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To test whether well-child care visit anticipatory guidance can safely reduce emergency department (ED) visits.
Retrospective analysis comparing an intervention site with control sites using a “difference-in-differences” regression model.
Primary care practices at the Mayo Clinic.
Children who attended a 15-month well-child care visit.
Nurses provided standardized education and prescribed antipyrine-benzocaine otic drops at the 15-month well-child care visit. Education focused on controlling otalgia, recognizing signs of more serious illness, and decreasing the sense of medical urgency for uncomplicated ear pain.
Main Outcome Measures
Visit rates for ear pain during the ensuing year were compared in 4 retrospective cohorts: the intervention cohort (n = 191), a cohort from the same practice the preceding year (n = 168), and as controls, cohorts from these same years at other primary care sites not adopting this intervention (n = 133 and 126).
After the intervention, ED visits for ear pain decreased 80%; urgent care visits, 40%; and primary care visits, 28%, with no significant change in the control sites' visit use during this time. Regression models incorporating patient characteristics and comparing the changes between sites across time supported the belief that the decline in ED use was significant (P = .009), with no significant change in urgent care (P = .33) or primary care (P = .14) use. On questionnaires, more than 80% of parents whose children had experienced subsequent ear pain responded that the program helped them avoid an ED or after-hours visit and strongly recommended continuing the education program.
Nurse-administered anticipatory guidance reduced ED visits for ear pain in toddlers and was well appreciated by parents.
Ear pain and parental concern for acute otitis media (AOM) drive a high proportion of acute care visits for children. In the United States, AOM is diagnosed more than 5 million times per year,1 and it is the most common reason that antibiotics are prescribed for children.2,3 Ninety-five percent of children experience at least 1 episode of AOM by the time they are 3 years old.4This exacts a very high burden on the health care system, resulting in substantial health care utilization and cost (an estimated $3-$4 billion a year in the United States),3,5 including many medically unnecessary and costly emergency department (ED) visits. Meaningful health care cost savings may be possible with small reductions in the number of unnecessary visits.3 We sought to test whether standardized anticipatory guidance at a well-child care visit (WCV) coupled with a prescription for analgesic otic drops would substantially alleviate parental concerns about the medical urgency of routine ear pain, empowering them to better control pain at home and thereby decrease ED use.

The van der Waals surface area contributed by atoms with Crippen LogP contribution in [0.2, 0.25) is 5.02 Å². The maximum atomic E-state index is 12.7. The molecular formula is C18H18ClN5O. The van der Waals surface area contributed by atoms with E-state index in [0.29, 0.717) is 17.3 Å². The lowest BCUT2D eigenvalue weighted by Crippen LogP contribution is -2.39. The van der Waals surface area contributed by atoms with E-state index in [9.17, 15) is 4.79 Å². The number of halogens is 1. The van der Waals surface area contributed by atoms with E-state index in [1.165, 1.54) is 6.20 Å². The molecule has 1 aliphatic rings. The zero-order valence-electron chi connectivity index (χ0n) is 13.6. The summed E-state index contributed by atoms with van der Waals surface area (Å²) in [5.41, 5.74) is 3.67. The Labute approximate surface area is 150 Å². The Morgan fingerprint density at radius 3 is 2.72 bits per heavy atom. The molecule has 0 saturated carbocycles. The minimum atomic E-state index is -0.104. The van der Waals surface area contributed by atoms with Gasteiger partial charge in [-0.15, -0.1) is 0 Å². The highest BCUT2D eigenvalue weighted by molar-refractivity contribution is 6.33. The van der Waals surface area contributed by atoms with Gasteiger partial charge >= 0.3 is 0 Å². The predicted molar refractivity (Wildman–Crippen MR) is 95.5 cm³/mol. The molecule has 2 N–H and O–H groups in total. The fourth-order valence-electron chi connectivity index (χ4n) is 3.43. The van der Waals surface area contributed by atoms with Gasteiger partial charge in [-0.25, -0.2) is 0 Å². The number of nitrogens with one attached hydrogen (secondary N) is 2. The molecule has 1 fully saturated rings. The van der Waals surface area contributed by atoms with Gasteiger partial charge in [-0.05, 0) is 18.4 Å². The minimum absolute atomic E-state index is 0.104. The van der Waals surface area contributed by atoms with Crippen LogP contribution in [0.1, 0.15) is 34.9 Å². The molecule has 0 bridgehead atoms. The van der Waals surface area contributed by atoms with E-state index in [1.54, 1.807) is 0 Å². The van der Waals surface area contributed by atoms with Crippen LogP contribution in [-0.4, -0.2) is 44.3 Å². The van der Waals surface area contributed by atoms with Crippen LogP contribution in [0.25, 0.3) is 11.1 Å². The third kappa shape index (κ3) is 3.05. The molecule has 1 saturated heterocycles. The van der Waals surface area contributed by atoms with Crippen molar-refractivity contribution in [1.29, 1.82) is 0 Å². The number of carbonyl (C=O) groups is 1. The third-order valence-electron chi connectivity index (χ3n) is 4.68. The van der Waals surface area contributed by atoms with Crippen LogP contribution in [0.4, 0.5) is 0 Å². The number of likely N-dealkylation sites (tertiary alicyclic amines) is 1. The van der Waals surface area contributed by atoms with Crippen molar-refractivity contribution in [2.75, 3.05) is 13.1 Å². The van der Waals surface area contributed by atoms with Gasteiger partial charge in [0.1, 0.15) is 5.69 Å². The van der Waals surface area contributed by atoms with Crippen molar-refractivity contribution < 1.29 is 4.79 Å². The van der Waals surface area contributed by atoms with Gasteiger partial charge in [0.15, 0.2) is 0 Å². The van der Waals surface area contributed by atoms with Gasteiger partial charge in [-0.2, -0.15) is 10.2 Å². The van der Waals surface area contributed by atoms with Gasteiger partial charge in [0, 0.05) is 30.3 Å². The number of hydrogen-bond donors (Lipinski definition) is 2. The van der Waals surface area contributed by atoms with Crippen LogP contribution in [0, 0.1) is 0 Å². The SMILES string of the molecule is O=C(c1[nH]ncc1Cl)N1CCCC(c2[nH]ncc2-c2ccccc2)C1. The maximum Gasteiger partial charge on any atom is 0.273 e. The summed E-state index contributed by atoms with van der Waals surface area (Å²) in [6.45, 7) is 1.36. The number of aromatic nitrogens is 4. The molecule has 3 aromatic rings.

The Division of Community Pediatric and Adolescent Medicine at the Mayo Clinic instituted a practicewide change March 12, 2003. Nurses provided standardized education and a prescription for generic antipyrine-benzocaine analgesic otic drops, with dosing instructions taken from MicroMedex software as of March 12, 2003 (Thomson Healthcare Inc, Montvale, New Jersey), and The Harriet Lane Handbook.6 All the parents received this program of intervention at the 15-month WCV unless their children had tympanostomy tubes or were otherwise excluded by their physician. Between March 12, 2003, and June 30, 2003, 191 children received 15-month WCVs; 74.3% of them had medical record documentation of this educational intervention. Ethnicity was determined from Mayo Clinic registration data (as reported by the parent) and is included owing to potential ethnic variation in AOM frequency.7 Non–English-speaking families were routinely included in this intervention when a translator was present. On medical record review, most of those not receiving the intervention had documentation of ear tubes, chronic illness, or language/developmental delay. The Mayo Clinic routinely provides medical translation free of charge for all visits. The 15-month WCV was chosen based on epidemiologic patterns of infection4,8-13 and developmental milestone expectations for this toddler-aged group.14,15